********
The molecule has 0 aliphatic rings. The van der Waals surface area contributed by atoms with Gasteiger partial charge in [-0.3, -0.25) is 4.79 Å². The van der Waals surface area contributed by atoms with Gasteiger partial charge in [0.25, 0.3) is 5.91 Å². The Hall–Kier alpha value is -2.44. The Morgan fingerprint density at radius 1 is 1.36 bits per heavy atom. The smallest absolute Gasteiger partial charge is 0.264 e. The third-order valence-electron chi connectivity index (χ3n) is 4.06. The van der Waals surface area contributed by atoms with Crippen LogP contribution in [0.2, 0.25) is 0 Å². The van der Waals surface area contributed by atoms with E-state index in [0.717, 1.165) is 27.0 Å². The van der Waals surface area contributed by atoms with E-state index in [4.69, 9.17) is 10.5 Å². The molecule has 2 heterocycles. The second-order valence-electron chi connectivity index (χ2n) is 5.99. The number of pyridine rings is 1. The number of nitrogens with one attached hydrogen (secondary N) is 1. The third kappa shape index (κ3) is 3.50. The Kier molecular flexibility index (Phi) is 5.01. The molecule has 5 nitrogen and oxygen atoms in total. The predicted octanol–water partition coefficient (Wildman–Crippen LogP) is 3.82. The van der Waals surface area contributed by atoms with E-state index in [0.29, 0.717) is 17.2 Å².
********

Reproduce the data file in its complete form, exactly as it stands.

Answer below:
The molecule has 0 aliphatic rings. The van der Waals surface area contributed by atoms with Gasteiger partial charge in [-0.3, -0.25) is 4.79 Å². The van der Waals surface area contributed by atoms with Gasteiger partial charge in [0.25, 0.3) is 5.91 Å². The Hall–Kier alpha value is -2.44. The Morgan fingerprint density at radius 1 is 1.36 bits per heavy atom. The smallest absolute Gasteiger partial charge is 0.264 e. The third-order valence-electron chi connectivity index (χ3n) is 4.06. The van der Waals surface area contributed by atoms with Crippen LogP contribution in [0.2, 0.25) is 0 Å². The van der Waals surface area contributed by atoms with E-state index in [0.717, 1.165) is 27.0 Å². The van der Waals surface area contributed by atoms with E-state index in [4.69, 9.17) is 10.5 Å². The molecule has 2 heterocycles. The second-order valence-electron chi connectivity index (χ2n) is 5.99. The number of pyridine rings is 1. The number of nitrogens with one attached hydrogen (secondary N) is 1. The third kappa shape index (κ3) is 3.50. The Kier molecular flexibility index (Phi) is 5.01. The molecule has 5 nitrogen and oxygen atoms in total. The predicted octanol–water partition coefficient (Wildman–Crippen LogP) is 3.82. The van der Waals surface area contributed by atoms with E-state index in [0.29, 0.717) is 17.2 Å².